Collaborative Reform Initiative: An Assessment of Deadly

Re: Collaborative Reform Initiative: An Assessment of Deadly

Postby admin » Tue Jun 09, 2015 2:44 am

About the COPS Office

The Office of Community Oriented Policing Services (COPS Office) is the component of the U.S. Department of Justice responsible for advancing the practice of community policing by the nation’s state, local, territory, and tribal law enforcement agencies through information and grant resources.

Community policing is a philosophy that promotes organizational strategies that support the systematic use of partnerships and problem-solving techniques, to proactively address the immediate conditions that give rise to public safety issues such as crime, social disorder, and fear of crime.

Rather than simply responding to crimes once they have been committed, community policing concentrates on preventing crime and eliminating the atmosphere of fear it creates. Earning the trust of the community and making those individuals stakeholders in their own safety enables law enforcement to better understand and address both the needs of the community and the factors that contribute to crime.

The COPS Office awards grants to state, local, territory, and tribal law enforcement agencies to hire and train community policing professionals, acquire and deploy cutting-edge crime fighting technologies, and develop and test innovative policing strategies. COPS Office funding also provides training and technical assistance to community members and local government leaders and all levels of law enforcement. The COPS Office has produced and compiled a broad range of information resources that can help law enforcement better address specific crime and operational issues, and help community leaders better understand how to work cooperatively with their law enforcement agency to reduce crime.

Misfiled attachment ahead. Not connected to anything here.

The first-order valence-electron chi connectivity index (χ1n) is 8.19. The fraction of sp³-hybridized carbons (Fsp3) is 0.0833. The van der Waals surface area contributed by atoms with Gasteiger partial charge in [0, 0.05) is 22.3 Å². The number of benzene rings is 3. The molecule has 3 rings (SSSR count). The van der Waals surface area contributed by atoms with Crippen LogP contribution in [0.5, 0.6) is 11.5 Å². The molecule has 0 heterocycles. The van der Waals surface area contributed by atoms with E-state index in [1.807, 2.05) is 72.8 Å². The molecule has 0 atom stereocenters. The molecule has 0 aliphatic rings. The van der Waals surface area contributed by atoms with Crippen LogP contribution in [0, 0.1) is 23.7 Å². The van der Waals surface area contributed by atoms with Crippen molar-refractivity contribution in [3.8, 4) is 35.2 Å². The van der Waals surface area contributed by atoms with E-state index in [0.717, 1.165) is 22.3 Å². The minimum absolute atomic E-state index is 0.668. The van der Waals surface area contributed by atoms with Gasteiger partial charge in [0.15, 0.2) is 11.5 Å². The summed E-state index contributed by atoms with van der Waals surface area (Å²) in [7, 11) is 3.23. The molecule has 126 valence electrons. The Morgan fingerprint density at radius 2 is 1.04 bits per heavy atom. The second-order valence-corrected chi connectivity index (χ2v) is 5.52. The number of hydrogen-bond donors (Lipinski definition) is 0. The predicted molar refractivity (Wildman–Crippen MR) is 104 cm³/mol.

Since 1994, the COPS Office has invested more than $14 billion to add community policing officers to the nation’s streets, enhance crime fighting technology, support crime prevention initiatives, and provide training and technical assistance to help advance community policing.

To date, the COPS Office has funded approximately 125,000 additional officers to more than 13,000 of the nation’s 18,000 law enforcement agencies across the country in small and large jurisdictions alike.